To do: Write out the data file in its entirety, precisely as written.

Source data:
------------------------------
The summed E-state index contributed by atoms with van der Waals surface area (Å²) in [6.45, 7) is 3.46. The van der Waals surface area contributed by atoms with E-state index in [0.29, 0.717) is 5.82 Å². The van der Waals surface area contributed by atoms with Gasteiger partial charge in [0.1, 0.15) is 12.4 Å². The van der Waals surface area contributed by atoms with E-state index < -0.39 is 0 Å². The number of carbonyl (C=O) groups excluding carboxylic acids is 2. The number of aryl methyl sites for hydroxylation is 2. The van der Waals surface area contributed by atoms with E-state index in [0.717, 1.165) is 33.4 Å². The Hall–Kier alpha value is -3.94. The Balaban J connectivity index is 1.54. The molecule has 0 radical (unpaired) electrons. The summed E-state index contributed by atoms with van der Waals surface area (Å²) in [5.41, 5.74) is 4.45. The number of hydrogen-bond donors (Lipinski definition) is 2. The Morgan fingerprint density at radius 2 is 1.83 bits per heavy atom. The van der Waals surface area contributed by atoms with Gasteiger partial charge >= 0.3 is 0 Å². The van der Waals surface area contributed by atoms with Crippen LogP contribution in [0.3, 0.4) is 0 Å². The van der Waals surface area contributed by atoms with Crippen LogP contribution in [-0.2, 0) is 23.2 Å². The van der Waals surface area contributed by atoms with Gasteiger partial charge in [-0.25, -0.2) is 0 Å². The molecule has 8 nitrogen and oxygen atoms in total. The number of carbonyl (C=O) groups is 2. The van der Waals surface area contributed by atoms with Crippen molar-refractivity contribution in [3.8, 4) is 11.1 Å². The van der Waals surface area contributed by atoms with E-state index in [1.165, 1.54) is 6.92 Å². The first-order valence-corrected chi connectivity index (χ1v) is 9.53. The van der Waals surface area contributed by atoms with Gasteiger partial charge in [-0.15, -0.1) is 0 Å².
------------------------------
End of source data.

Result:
The summed E-state index contributed by atoms with van der Waals surface area (Å²) in [6.45, 7) is 3.46. The van der Waals surface area contributed by atoms with E-state index in [0.29, 0.717) is 5.82 Å². The van der Waals surface area contributed by atoms with Gasteiger partial charge in [0.1, 0.15) is 12.4 Å². The van der Waals surface area contributed by atoms with E-state index < -0.39 is 0 Å². The number of carbonyl (C=O) groups excluding carboxylic acids is 2. The number of aryl methyl sites for hydroxylation is 2. The van der Waals surface area contributed by atoms with E-state index in [0.717, 1.165) is 33.4 Å². The Hall–Kier alpha value is -3.94. The Balaban J connectivity index is 1.54. The molecule has 0 radical (unpaired) electrons. The summed E-state index contributed by atoms with van der Waals surface area (Å²) in [5.41, 5.74) is 4.45. The number of hydrogen-bond donors (Lipinski definition) is 2. The Morgan fingerprint density at radius 2 is 1.83 bits per heavy atom. The van der Waals surface area contributed by atoms with Gasteiger partial charge >= 0.3 is 0 Å². The van der Waals surface area contributed by atoms with Crippen LogP contribution in [0.3, 0.4) is 0 Å². The van der Waals surface area contributed by atoms with Crippen LogP contribution in [-0.2, 0) is 23.2 Å². The van der Waals surface area contributed by atoms with Gasteiger partial charge in [-0.25, -0.2) is 0 Å². The molecule has 8 nitrogen and oxygen atoms in total. The number of carbonyl (C=O) groups is 2. The van der Waals surface area contributed by atoms with Crippen molar-refractivity contribution in [3.8, 4) is 11.1 Å². The van der Waals surface area contributed by atoms with E-state index in [1.165, 1.54) is 6.92 Å². The first-order valence-corrected chi connectivity index (χ1v) is 9.53. The van der Waals surface area contributed by atoms with Gasteiger partial charge in [-0.15, -0.1) is 0 Å².